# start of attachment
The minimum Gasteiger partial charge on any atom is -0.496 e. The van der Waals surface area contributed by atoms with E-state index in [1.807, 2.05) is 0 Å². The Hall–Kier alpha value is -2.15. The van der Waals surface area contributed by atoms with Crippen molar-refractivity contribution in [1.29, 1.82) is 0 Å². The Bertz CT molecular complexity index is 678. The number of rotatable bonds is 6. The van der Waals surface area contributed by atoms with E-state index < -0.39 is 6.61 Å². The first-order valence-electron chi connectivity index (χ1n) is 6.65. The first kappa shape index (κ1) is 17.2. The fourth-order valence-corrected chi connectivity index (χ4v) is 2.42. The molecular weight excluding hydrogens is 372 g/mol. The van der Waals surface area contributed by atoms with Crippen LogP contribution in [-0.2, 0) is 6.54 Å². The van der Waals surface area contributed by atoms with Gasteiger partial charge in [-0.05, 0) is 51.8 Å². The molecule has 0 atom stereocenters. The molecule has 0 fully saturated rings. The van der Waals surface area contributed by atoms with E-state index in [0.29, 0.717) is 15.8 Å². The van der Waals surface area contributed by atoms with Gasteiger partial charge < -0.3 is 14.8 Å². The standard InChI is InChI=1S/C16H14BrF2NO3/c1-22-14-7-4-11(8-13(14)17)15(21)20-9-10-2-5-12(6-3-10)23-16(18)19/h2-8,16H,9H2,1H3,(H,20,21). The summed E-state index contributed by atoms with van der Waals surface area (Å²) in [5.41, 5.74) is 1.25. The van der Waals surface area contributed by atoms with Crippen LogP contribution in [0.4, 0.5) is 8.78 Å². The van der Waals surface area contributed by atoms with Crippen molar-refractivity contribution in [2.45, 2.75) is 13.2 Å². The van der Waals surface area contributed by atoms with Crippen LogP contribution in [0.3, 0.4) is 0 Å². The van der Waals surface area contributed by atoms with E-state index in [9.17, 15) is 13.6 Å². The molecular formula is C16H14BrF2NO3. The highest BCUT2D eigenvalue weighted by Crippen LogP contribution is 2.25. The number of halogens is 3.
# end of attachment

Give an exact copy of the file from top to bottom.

The minimum Gasteiger partial charge on any atom is -0.496 e. The van der Waals surface area contributed by atoms with E-state index in [1.807, 2.05) is 0 Å². The Hall–Kier alpha value is -2.15. The van der Waals surface area contributed by atoms with Crippen molar-refractivity contribution in [1.29, 1.82) is 0 Å². The Bertz CT molecular complexity index is 678. The number of rotatable bonds is 6. The van der Waals surface area contributed by atoms with E-state index < -0.39 is 6.61 Å². The first-order valence-electron chi connectivity index (χ1n) is 6.65. The first kappa shape index (κ1) is 17.2. The fourth-order valence-corrected chi connectivity index (χ4v) is 2.42. The molecular weight excluding hydrogens is 372 g/mol. The van der Waals surface area contributed by atoms with Crippen LogP contribution in [-0.2, 0) is 6.54 Å². The van der Waals surface area contributed by atoms with Gasteiger partial charge in [-0.05, 0) is 51.8 Å². The molecule has 0 atom stereocenters. The molecule has 0 fully saturated rings. The van der Waals surface area contributed by atoms with E-state index in [0.29, 0.717) is 15.8 Å². The van der Waals surface area contributed by atoms with Gasteiger partial charge < -0.3 is 14.8 Å². The standard InChI is InChI=1S/C16H14BrF2NO3/c1-22-14-7-4-11(8-13(14)17)15(21)20-9-10-2-5-12(6-3-10)23-16(18)19/h2-8,16H,9H2,1H3,(H,20,21). The summed E-state index contributed by atoms with van der Waals surface area (Å²) in [5.41, 5.74) is 1.25. The van der Waals surface area contributed by atoms with Crippen LogP contribution in [0.4, 0.5) is 8.78 Å². The van der Waals surface area contributed by atoms with Crippen molar-refractivity contribution in [2.45, 2.75) is 13.2 Å². The van der Waals surface area contributed by atoms with Crippen LogP contribution in [0.3, 0.4) is 0 Å². The van der Waals surface area contributed by atoms with E-state index in [9.17, 15) is 13.6 Å². The molecular formula is C16H14BrF2NO3. The highest BCUT2D eigenvalue weighted by Crippen LogP contribution is 2.25. The number of halogens is 3.